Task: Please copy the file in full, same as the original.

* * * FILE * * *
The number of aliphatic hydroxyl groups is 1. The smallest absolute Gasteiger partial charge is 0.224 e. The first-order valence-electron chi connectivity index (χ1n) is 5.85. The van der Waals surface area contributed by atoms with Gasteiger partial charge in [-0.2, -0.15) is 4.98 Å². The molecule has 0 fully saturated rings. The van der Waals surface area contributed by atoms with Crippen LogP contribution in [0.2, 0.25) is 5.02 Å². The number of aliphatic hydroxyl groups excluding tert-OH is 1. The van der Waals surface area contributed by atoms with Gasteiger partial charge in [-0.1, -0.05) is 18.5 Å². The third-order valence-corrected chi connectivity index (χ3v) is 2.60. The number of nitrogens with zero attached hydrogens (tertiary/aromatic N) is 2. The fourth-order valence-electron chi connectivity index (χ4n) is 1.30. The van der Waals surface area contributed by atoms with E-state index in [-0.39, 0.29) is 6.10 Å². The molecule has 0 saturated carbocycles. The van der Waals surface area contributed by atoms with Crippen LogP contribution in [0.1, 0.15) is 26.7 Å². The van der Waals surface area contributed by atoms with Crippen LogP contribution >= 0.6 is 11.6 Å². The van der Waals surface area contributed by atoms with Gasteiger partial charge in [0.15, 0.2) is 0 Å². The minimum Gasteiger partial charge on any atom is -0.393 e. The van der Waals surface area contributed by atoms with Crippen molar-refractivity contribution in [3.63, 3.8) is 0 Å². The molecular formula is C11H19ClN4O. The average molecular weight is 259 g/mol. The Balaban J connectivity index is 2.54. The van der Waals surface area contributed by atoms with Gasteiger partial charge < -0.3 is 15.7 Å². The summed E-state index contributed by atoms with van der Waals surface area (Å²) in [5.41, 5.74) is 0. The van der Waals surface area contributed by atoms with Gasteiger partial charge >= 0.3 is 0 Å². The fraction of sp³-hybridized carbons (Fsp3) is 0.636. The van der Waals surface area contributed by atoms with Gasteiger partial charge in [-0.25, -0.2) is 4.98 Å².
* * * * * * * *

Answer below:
The number of aliphatic hydroxyl groups is 1. The smallest absolute Gasteiger partial charge is 0.224 e. The first-order valence-electron chi connectivity index (χ1n) is 5.85. The van der Waals surface area contributed by atoms with Gasteiger partial charge in [-0.2, -0.15) is 4.98 Å². The molecule has 0 fully saturated rings. The van der Waals surface area contributed by atoms with Crippen LogP contribution in [0.2, 0.25) is 5.02 Å². The number of aliphatic hydroxyl groups excluding tert-OH is 1. The van der Waals surface area contributed by atoms with Gasteiger partial charge in [-0.1, -0.05) is 18.5 Å². The third-order valence-corrected chi connectivity index (χ3v) is 2.60. The number of nitrogens with zero attached hydrogens (tertiary/aromatic N) is 2. The fourth-order valence-electron chi connectivity index (χ4n) is 1.30. The van der Waals surface area contributed by atoms with E-state index in [-0.39, 0.29) is 6.10 Å². The molecule has 0 saturated carbocycles. The van der Waals surface area contributed by atoms with Crippen LogP contribution in [0.1, 0.15) is 26.7 Å². The van der Waals surface area contributed by atoms with Crippen LogP contribution >= 0.6 is 11.6 Å². The van der Waals surface area contributed by atoms with Gasteiger partial charge in [0.15, 0.2) is 0 Å². The minimum Gasteiger partial charge on any atom is -0.393 e. The van der Waals surface area contributed by atoms with Crippen molar-refractivity contribution in [3.63, 3.8) is 0 Å². The molecular formula is C11H19ClN4O. The average molecular weight is 259 g/mol. The Balaban J connectivity index is 2.54. The van der Waals surface area contributed by atoms with Gasteiger partial charge < -0.3 is 15.7 Å². The summed E-state index contributed by atoms with van der Waals surface area (Å²) in [5.41, 5.74) is 0. The van der Waals surface area contributed by atoms with Gasteiger partial charge >= 0.3 is 0 Å². The fraction of sp³-hybridized carbons (Fsp3) is 0.636. The van der Waals surface area contributed by atoms with Gasteiger partial charge in [-0.25, -0.2) is 4.98 Å².